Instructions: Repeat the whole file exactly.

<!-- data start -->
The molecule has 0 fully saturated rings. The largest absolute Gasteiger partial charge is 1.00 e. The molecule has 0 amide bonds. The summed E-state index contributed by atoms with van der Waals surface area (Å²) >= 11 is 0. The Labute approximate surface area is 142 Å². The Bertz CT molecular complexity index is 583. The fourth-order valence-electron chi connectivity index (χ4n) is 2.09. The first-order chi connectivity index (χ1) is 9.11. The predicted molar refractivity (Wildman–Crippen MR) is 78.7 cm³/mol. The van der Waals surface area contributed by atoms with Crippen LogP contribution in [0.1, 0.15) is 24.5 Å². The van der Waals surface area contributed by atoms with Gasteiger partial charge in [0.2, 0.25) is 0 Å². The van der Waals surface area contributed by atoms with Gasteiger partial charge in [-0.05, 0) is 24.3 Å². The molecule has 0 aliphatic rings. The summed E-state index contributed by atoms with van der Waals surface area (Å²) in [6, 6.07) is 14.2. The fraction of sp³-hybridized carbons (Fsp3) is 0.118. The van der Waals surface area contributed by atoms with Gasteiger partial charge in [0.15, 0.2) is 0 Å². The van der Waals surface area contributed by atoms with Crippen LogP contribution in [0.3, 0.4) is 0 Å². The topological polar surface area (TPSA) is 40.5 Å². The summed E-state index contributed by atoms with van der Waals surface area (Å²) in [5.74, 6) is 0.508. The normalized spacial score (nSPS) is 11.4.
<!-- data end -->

The molecule has 0 fully saturated rings. The largest absolute Gasteiger partial charge is 1.00 e. The molecule has 0 amide bonds. The summed E-state index contributed by atoms with van der Waals surface area (Å²) >= 11 is 0. The Labute approximate surface area is 142 Å². The Bertz CT molecular complexity index is 583. The fourth-order valence-electron chi connectivity index (χ4n) is 2.09. The first-order chi connectivity index (χ1) is 9.11. The predicted molar refractivity (Wildman–Crippen MR) is 78.7 cm³/mol. The van der Waals surface area contributed by atoms with Crippen LogP contribution in [0.1, 0.15) is 24.5 Å². The van der Waals surface area contributed by atoms with Gasteiger partial charge in [0.2, 0.25) is 0 Å². The van der Waals surface area contributed by atoms with Gasteiger partial charge in [-0.05, 0) is 24.3 Å². The molecule has 0 aliphatic rings. The summed E-state index contributed by atoms with van der Waals surface area (Å²) in [6, 6.07) is 14.2. The fraction of sp³-hybridized carbons (Fsp3) is 0.118. The van der Waals surface area contributed by atoms with Gasteiger partial charge in [0.15, 0.2) is 0 Å². The van der Waals surface area contributed by atoms with Crippen LogP contribution in [0.3, 0.4) is 0 Å². The topological polar surface area (TPSA) is 40.5 Å². The summed E-state index contributed by atoms with van der Waals surface area (Å²) in [5.74, 6) is 0.508. The normalized spacial score (nSPS) is 11.4.